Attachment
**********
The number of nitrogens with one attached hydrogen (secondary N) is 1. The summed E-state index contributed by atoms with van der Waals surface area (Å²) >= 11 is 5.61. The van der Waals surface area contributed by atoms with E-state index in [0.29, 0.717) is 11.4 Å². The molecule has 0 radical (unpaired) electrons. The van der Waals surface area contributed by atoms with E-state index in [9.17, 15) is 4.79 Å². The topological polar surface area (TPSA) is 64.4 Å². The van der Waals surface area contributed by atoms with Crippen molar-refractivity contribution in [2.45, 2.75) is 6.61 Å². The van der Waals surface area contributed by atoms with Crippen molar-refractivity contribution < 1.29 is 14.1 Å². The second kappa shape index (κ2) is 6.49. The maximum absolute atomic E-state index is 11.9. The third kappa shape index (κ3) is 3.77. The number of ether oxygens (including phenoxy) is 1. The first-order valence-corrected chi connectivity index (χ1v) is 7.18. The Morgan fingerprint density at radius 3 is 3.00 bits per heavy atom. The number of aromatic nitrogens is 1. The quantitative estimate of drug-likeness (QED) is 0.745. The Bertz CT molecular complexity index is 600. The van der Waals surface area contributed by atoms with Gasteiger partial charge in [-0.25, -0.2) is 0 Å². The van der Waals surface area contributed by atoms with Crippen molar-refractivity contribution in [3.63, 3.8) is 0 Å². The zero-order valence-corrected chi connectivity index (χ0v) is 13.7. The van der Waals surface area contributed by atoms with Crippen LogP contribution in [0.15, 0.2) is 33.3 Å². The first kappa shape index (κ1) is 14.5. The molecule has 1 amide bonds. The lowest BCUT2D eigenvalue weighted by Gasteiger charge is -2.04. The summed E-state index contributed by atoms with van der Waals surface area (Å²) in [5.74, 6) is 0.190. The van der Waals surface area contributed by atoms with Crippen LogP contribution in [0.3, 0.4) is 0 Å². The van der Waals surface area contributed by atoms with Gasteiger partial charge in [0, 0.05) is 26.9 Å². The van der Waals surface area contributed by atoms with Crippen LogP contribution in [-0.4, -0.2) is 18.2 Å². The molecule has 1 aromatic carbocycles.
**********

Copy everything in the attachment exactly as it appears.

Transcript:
The number of nitrogens with one attached hydrogen (secondary N) is 1. The summed E-state index contributed by atoms with van der Waals surface area (Å²) >= 11 is 5.61. The van der Waals surface area contributed by atoms with E-state index in [0.29, 0.717) is 11.4 Å². The molecule has 0 radical (unpaired) electrons. The van der Waals surface area contributed by atoms with E-state index in [9.17, 15) is 4.79 Å². The topological polar surface area (TPSA) is 64.4 Å². The van der Waals surface area contributed by atoms with Crippen molar-refractivity contribution in [2.45, 2.75) is 6.61 Å². The van der Waals surface area contributed by atoms with Crippen molar-refractivity contribution < 1.29 is 14.1 Å². The second kappa shape index (κ2) is 6.49. The maximum absolute atomic E-state index is 11.9. The third kappa shape index (κ3) is 3.77. The number of ether oxygens (including phenoxy) is 1. The first-order valence-corrected chi connectivity index (χ1v) is 7.18. The Morgan fingerprint density at radius 3 is 3.00 bits per heavy atom. The number of aromatic nitrogens is 1. The quantitative estimate of drug-likeness (QED) is 0.745. The Bertz CT molecular complexity index is 600. The van der Waals surface area contributed by atoms with Gasteiger partial charge in [-0.25, -0.2) is 0 Å². The van der Waals surface area contributed by atoms with Crippen molar-refractivity contribution in [3.63, 3.8) is 0 Å². The zero-order valence-corrected chi connectivity index (χ0v) is 13.7. The van der Waals surface area contributed by atoms with Crippen LogP contribution in [0.15, 0.2) is 33.3 Å². The first kappa shape index (κ1) is 14.5. The molecule has 1 amide bonds. The lowest BCUT2D eigenvalue weighted by Gasteiger charge is -2.04. The summed E-state index contributed by atoms with van der Waals surface area (Å²) in [5.74, 6) is 0.190. The van der Waals surface area contributed by atoms with Crippen LogP contribution in [0.3, 0.4) is 0 Å². The van der Waals surface area contributed by atoms with Gasteiger partial charge in [0, 0.05) is 26.9 Å². The van der Waals surface area contributed by atoms with Crippen LogP contribution in [-0.4, -0.2) is 18.2 Å². The molecule has 1 aromatic carbocycles.